July 4, 2013


The Misplaced War Against Fire (Stephen J. Pyne, 7/04/13, Project Syndicate)

Paradoxically, it is likely that there is not enough fire on the planet; but, thanks to fossil fuels, there is certainly too much combustion. Overall, the developed world has too few good fires, and the developing world has too many bad ones. Nearly every observer forecasts that this will continue over the coming years.

What to do about it depends on how we characterize the problem. The paradox of fire stems from its role as the great shape-shifter of natural processes. The reason is simple: fire is not a creature nor a substance nor a geophysical event like a hurricane or an earthquake. It is a biochemical reaction. It synthesizes its surroundings. It takes its character from its context.

Fire integrates everything around it - sun, wind, rain, plants, terrain, roofing, fields, and everything people do, and don't do. In this way, it indexes the state of an ecosystem. It is also our signature act as a species, the one thing we do that no other creature does. While we did not invent fire (it has been integral to Earth for more than 400 million years), we exercise a monopoly over its controlled use.

All of this makes fire universal, difficult to grasp, and tricky to wrestle into manageable shape. There is no solution to fire, because there are many kinds of fires, and they change with their context. Some fire problems do have technical fixes. We can build machines that reduce combustion to its essence and contain it. We can erect houses that resist burning. We can design cities that prevent fires from spreading from building to building. But these fires are fixable only because we construct their settings.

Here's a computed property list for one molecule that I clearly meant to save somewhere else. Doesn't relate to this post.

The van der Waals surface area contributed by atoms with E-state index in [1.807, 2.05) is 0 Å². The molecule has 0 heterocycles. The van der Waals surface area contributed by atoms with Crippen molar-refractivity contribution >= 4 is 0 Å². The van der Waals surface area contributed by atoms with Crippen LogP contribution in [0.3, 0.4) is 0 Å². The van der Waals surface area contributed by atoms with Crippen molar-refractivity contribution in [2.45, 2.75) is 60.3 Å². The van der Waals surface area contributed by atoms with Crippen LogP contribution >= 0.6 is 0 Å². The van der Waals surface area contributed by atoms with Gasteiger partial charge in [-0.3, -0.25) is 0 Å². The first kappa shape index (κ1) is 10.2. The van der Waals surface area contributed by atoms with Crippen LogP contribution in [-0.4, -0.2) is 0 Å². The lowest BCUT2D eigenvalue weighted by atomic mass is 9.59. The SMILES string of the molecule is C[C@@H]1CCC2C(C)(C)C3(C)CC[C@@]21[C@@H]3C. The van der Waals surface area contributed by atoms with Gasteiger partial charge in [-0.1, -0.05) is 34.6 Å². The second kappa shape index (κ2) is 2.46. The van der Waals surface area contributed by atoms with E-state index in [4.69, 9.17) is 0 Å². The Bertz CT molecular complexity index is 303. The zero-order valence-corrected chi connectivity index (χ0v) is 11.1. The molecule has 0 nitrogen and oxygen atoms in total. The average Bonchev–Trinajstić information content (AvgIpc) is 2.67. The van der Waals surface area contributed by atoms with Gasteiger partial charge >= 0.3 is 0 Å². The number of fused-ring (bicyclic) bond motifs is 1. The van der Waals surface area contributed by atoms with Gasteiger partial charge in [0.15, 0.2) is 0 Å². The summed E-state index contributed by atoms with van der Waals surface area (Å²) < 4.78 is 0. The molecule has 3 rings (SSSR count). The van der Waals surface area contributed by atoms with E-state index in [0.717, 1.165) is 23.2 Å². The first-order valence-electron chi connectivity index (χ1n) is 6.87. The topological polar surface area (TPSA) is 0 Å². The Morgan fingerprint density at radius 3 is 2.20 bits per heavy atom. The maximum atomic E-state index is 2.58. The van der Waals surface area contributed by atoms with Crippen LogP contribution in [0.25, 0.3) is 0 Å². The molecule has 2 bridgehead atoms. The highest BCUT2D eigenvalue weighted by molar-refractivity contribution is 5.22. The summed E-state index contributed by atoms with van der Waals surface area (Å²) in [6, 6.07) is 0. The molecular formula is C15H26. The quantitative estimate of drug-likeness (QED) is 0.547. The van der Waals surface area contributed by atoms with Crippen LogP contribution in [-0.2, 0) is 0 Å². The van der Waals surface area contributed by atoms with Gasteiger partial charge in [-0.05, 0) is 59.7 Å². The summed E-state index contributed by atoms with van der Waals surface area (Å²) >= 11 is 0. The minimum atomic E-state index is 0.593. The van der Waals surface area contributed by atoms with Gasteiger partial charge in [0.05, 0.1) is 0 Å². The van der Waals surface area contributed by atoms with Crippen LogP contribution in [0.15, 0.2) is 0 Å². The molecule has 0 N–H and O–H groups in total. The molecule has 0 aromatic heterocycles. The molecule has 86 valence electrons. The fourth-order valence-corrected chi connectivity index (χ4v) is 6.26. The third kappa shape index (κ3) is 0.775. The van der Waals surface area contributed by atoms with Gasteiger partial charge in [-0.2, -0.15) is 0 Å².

We cannot survive without fire; we just need it in the right ways. It is certainly a problem when it burns freely through cities. But it is also a problem when it is removed from wildlands that have adapted to it, because its absence can be as ecologically significant as its presence. The point is, urban fire is not a model for wildland fire.

Our prevailing templates for describing fire are similarly misdirected. They portray the burn as a disaster and the fight against it as a war story. The battlefield allusion leads observers to reason that there must be more sophisticated technologies than shovels and rakes with which to suppress the flames. We must meet force with greater force. Such metaphors matter, because they mis-define the problem.

Posted by at July 4, 2013 7:51 AM

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